By Stacy M. Menz, PT, DPT, PCS
This issue’s theme, “Focusing on Solutions: Overcoming Obstacles,” is an exciting one. I can directly relate to it as one of our company values is “Solution Oriented,” and it is one that profoundly resonates with me. Our philosophy is that if you bring up a problem, you also have to come with a solution. Having the staff member think about solutions opens up possibilities and takes the focus off of the problem. They begin to become accountable for where they can make a difference as opposed to being a passive participant at work.
I once attended a seminar where we performed an exercise called “Intention/Mechanism.” The purpose of the exercise was for everyone in the room to get from one side to another but by using a different mechanism. For instance, once someone had walked across the room, walking was no longer an option as a solution. The result was an unlimited number of mechanisms (solutions) to get across the room as long as our intention (goal) was clear. By focusing on the solutions, the obstacles diminished in size, whereas when focusing on the obstacles, they loomed larger and blocked possibilities.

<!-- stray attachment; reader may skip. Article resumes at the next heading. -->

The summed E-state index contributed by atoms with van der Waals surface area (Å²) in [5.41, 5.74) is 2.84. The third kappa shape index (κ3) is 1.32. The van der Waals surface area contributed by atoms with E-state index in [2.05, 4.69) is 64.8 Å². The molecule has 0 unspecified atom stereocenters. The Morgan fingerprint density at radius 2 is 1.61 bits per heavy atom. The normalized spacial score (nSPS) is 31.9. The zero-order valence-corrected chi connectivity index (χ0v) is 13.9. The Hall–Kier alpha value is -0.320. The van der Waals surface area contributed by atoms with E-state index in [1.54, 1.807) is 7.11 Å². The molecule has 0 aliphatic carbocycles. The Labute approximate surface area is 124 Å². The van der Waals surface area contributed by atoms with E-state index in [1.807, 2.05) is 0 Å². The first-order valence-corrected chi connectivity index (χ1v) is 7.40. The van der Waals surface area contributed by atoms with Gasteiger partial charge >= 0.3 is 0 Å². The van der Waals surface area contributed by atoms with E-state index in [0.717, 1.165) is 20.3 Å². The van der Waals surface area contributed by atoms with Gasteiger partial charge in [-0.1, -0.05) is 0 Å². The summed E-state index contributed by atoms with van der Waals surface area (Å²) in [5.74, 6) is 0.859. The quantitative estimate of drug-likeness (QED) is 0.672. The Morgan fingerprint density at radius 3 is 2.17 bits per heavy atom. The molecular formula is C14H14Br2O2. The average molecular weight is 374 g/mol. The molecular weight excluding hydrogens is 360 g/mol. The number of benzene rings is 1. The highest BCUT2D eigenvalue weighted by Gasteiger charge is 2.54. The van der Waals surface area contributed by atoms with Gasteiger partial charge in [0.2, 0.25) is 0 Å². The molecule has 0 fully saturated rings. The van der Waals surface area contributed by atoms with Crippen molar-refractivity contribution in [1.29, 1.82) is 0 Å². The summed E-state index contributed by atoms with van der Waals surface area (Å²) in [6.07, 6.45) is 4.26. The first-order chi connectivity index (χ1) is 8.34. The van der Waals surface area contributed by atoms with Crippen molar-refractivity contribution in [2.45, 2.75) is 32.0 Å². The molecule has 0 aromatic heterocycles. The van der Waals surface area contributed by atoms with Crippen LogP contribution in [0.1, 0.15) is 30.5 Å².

Another practice that I use regularly is to brainstorm solutions to what seems like an insurmountable obstacle. It again takes my focus off the obstacle and allows me to think in terms of possibilities. I do not sensor myself when I am performing this exercise. I list every solution that pops into my head, regardless of how insane or improbable it seems. By not censoring myself and putting down every crazy idea, I have often found that the craziest ideas can spark another idea that is actually workable. If I had ignored the crazy idea, I might never have come to the workable solution.
In the ever-changing landscape of health care, we have an opportunity to focus on the solutions and continue to move and change even if it is baby steps or sideways steps. Movement allows a change in perspective and opens up the opportunity for new solutions to arise. If we stay focused on the obstacles we might find ourselves “stuck” in a position where we never take a next step.